NASHVILLE -- They are 8-0, halfway to a perfect season and the surprise of the first half, but the question that lingers when talking about the Tennessee Titans is a legitimate one.
Do we really know how good they are?
|The Titans are a cinch for the playoffs, but their margin for error is small. (AP)|
The feel of the Titans' 8-0, though, is a whole lot different than what we had when the New England Patriots hit the halfway point unbeaten last season. The Patriots were blowing people away, putting up tons of points, and making an undefeated season seem like a real possibility.
Tom Brady and that high-flying offense made them the darlings of the league. They were a must see.
The Titans? They still have doubters.
Maybe that's because they have defeated one team with a winning record and the combined record for their eight opponents is 24-40.
"If we go out and win games, that's all that matters," Titans safety Chris Hope said. "It's not about the people who respect us or not. It's about the guys on this team. We've caught some teams when they weren't at their best. But we beat some good teams the past week. That has to mean something."
In a span of six days, the Titans beat division-rival Indianapolis on Monday night and then came back to beat the Packers even though they didn't play especially well.
The Packers had 390 yards to 347 for the Titans, but 118 of those Tennessee yards came on the final two drives of the game, including 55 on the final drive to set up the game-winning field goal by Bironas. The final drive of regulation set up a 47-yard field goal attempt by Bironas with four seconds left, but it hit the right upright and bounced out.
"It's not always going to be pretty," Titans quarterback Kerry Collins said.
This one certainly wasn't. The offense, which has pounded the football all year long, struggled to get the running game going for much of the day, except for one 54-yard run by LenDale White and some fancy footwork by Chris Johnson in overtime. The Titans ended up with an impressive rushing total of 178 yards, but Johnson was held to a 3.7 average on his 24 carries.
That put more on Collins' plate and he didn't play that well. He finished 18 of 37 for 180 yards, but missed a lot of open receivers and didn't get it going until the last two drives when he was 5-for-7 for 64 yards. That helped get Johnson on track as he rushed for 51 of his 89 yards on the final two drives.
Pulling this one out says a lot about the Titans. They were coming off the emotional victory over the Colts, had a short week and the Packers were coming off the bye.
As someone said, this was a vintage Titans victory. They toughed it out, which is the top trait of coach Jeff Fisher. His players feed off that. This team is built the way he wants it, which is to run the ball, play great defense and don't turn it over.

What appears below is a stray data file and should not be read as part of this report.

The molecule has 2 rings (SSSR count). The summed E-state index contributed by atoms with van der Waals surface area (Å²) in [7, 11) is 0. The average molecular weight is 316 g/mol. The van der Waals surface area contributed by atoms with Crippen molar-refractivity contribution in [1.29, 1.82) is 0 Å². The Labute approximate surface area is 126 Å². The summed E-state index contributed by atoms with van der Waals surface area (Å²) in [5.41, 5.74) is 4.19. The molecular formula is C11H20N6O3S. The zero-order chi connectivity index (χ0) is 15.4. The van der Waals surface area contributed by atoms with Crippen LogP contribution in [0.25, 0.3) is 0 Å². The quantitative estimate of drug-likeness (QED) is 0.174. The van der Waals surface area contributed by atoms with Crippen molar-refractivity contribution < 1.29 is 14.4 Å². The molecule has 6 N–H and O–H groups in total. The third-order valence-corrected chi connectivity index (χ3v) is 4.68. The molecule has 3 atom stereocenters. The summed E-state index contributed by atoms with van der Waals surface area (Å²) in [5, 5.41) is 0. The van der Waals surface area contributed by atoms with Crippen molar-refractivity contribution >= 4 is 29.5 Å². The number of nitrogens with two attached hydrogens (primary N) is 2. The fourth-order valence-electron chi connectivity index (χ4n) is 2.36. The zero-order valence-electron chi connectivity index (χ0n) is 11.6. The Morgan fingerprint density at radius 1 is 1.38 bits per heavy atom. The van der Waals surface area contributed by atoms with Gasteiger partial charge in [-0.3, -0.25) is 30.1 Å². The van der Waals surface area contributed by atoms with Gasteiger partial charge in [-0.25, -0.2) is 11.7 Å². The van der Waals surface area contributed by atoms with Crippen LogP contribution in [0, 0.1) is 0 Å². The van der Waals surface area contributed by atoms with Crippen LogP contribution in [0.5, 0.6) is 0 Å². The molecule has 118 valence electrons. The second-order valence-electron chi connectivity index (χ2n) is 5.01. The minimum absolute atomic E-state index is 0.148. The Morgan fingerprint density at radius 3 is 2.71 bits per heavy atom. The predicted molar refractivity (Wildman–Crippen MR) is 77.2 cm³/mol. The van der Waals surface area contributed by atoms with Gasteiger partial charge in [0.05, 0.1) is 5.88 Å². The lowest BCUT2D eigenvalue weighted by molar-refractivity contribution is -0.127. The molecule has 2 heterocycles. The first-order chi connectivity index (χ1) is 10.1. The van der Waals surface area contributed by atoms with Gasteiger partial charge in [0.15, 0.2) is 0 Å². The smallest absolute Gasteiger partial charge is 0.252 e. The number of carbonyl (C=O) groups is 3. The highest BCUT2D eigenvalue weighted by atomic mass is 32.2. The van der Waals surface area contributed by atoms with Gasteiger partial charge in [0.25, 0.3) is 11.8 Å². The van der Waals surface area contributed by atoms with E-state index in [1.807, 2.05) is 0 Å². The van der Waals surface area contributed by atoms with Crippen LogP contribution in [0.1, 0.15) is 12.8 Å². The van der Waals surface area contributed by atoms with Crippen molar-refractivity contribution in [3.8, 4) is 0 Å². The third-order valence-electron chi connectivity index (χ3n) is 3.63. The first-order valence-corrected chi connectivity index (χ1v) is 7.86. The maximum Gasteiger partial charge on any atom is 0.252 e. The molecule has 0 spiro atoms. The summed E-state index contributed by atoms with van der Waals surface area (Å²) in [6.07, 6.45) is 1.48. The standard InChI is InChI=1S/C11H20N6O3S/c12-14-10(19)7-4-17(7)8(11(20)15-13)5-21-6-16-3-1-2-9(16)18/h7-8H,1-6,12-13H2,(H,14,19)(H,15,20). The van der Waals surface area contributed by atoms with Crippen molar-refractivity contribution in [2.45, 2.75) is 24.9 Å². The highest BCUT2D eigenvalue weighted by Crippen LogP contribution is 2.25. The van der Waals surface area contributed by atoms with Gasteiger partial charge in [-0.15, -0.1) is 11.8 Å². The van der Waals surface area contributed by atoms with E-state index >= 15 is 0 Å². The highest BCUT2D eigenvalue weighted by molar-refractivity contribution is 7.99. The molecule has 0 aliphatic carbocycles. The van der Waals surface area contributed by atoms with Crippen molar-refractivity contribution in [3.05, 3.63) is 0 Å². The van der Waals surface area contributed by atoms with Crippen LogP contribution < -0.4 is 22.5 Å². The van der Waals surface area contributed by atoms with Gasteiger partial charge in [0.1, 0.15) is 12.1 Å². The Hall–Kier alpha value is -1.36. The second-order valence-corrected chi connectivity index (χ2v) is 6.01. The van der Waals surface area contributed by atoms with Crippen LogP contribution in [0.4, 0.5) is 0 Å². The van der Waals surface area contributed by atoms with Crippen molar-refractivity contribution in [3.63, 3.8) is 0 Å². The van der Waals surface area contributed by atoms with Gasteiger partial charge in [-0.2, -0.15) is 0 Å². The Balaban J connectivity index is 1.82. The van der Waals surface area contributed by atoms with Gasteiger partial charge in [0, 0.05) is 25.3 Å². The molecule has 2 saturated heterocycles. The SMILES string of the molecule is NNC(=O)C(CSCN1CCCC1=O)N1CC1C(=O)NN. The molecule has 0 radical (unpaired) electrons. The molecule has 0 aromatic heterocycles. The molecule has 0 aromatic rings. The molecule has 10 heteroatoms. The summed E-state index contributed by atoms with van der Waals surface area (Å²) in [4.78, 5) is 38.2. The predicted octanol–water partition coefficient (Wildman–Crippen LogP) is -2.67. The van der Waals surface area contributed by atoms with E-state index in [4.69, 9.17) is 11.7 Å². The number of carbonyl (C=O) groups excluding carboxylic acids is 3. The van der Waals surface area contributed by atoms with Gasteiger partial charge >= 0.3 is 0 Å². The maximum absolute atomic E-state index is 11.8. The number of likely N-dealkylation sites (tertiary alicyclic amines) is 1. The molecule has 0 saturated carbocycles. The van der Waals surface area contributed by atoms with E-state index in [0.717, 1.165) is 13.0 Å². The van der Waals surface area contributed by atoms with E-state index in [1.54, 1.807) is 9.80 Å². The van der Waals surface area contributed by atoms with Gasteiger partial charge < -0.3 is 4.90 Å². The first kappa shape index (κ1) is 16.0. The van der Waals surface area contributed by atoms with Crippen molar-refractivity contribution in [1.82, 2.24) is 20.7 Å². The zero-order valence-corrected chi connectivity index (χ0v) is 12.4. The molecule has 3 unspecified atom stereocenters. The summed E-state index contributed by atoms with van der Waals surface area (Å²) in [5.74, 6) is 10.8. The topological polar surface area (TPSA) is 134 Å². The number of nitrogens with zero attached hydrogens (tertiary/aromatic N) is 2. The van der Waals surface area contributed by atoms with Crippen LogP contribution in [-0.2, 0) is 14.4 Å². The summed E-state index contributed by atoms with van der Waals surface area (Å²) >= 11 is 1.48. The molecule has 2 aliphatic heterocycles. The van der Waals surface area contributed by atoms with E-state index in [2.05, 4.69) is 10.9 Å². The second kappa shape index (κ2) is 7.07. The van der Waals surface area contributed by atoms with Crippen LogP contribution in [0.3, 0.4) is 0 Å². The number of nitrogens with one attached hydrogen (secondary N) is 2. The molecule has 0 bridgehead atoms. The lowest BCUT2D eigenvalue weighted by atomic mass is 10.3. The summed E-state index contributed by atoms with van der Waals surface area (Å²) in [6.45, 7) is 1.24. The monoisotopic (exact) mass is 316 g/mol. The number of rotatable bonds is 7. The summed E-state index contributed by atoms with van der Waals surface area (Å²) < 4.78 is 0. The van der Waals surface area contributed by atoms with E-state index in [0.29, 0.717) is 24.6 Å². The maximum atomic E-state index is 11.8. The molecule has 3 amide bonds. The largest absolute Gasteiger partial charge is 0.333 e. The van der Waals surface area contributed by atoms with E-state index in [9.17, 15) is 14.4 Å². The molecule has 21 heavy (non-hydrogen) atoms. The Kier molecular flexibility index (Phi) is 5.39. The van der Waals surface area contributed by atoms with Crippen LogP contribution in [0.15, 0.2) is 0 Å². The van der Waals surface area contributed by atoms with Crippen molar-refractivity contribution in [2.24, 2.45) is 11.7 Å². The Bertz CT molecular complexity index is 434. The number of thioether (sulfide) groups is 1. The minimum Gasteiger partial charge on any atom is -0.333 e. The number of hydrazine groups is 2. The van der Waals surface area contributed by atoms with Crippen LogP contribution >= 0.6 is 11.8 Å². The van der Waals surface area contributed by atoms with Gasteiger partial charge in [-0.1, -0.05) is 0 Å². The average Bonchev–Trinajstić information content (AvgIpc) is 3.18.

They do three of those things well. So why are there doubts?
Style has a lot to do with it. The Titans win with defense and a running game, which isn't sexy. They lead the league in scoring defense, giving up 12.8 points per game, and are truly star-studded, but that doesn't make the network suits giddy.
Fans love offense. Networks love offense, especially pass offense.
The Titans style also means there is a slim margin for error. The Titans are running away with the AFC South, which means the rest of the way will be about playoff positioning. It wouldn't be a shock to see them get the top seed in the AFC, finishing 14-2 or even 15-1.
It also wouldn't be a shock to see them accomplish that and lose in the divisional playoffs. That's what their style dictates.
Everything has to go just right. A kick return here for a score or a pick for a score and it could be one and done.
"The style of it is the hype of the fans," Hope said.
And some in the media.
In 2000, the Titans went 13-3 and the playoffs went through Nashville. That team was a run-first team that played great defense.
So what happens? In the divisional round of the playoffs, their first, they lose 24-10 to the Baltimore Ravens, even though they held the Ravens to 134 yards of offense. Baltimore had a 90-yard return of a blocked field goal for a touchdown and a Ray Lewis' interception return for a score.
Margin for error reared its head there.
It could again down the road.
If the past three seasons have taught us anything it's that the first two months are nice, but it's about getting hot at the right time. We saw that with the Pittsburgh Steelers, Indianapolis Colts and New York Giants as they made their Super runs. That's why the Titans weren't exactly celebrating being 8-0.
Barely anyone wanted to talk about the undefeated season. Some players got a nasty look on their face when it was brought up.
"It's only eight games," Titans defensive end Jevon Kearse said. "We could still go 8-8."
"We don't really talk about going undefeated," tight end Bo Scaife said.
We do. And when a team makes it halfway through without a blemish that starts the frenzy.
We start studying them closer. We start wondering if it's possible. We look for flaws. We look for strengths.
We add it all up and then ask the question: Are they dominant?
Usually there is an answer. With the 2008 Titans, there is not.
They're good, but how good? The New England Patriots of 2007 might tell the Titans not to worry about the hype. It doesn't matter anyway. New England won their first 18 and then lost the last one.
"We don't care about winning all the games, we care about winning one," Hope said. "That one in Tampa (Super Bowl) at the end of the season."